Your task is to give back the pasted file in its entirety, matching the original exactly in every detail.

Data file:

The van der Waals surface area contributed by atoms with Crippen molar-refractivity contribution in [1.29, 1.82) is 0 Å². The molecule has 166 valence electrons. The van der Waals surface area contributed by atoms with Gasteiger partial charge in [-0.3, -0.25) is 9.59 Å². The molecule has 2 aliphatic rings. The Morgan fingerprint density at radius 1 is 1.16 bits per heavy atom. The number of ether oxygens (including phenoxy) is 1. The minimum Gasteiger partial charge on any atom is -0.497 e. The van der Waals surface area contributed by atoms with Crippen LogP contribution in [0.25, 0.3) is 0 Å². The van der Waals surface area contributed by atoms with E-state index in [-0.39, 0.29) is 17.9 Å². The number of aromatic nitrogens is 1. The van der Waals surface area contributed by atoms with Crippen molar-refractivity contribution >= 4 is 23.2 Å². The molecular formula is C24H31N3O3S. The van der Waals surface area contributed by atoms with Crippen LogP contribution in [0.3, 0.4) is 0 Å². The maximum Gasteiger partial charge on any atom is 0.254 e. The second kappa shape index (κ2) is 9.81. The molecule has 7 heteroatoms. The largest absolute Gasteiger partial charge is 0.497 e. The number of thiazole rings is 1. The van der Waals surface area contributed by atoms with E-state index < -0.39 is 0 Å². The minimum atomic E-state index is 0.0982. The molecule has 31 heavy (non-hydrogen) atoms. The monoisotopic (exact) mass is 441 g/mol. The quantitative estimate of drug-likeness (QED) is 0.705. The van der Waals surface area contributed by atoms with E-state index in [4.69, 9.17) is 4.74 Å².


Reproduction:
The van der Waals surface area contributed by atoms with Crippen molar-refractivity contribution in [1.29, 1.82) is 0 Å². The molecule has 166 valence electrons. The van der Waals surface area contributed by atoms with Gasteiger partial charge in [-0.3, -0.25) is 9.59 Å². The molecule has 2 aliphatic rings. The Morgan fingerprint density at radius 1 is 1.16 bits per heavy atom. The number of ether oxygens (including phenoxy) is 1. The minimum Gasteiger partial charge on any atom is -0.497 e. The van der Waals surface area contributed by atoms with Crippen LogP contribution in [0.25, 0.3) is 0 Å². The van der Waals surface area contributed by atoms with E-state index in [-0.39, 0.29) is 17.9 Å². The number of aromatic nitrogens is 1. The van der Waals surface area contributed by atoms with Crippen molar-refractivity contribution >= 4 is 23.2 Å². The molecular formula is C24H31N3O3S. The van der Waals surface area contributed by atoms with Crippen LogP contribution in [0.3, 0.4) is 0 Å². The maximum Gasteiger partial charge on any atom is 0.254 e. The second kappa shape index (κ2) is 9.81. The molecule has 7 heteroatoms. The largest absolute Gasteiger partial charge is 0.497 e. The number of thiazole rings is 1. The van der Waals surface area contributed by atoms with E-state index < -0.39 is 0 Å². The minimum atomic E-state index is 0.0982. The molecule has 31 heavy (non-hydrogen) atoms. The monoisotopic (exact) mass is 441 g/mol. The quantitative estimate of drug-likeness (QED) is 0.705. The van der Waals surface area contributed by atoms with E-state index in [4.69, 9.17) is 4.74 Å².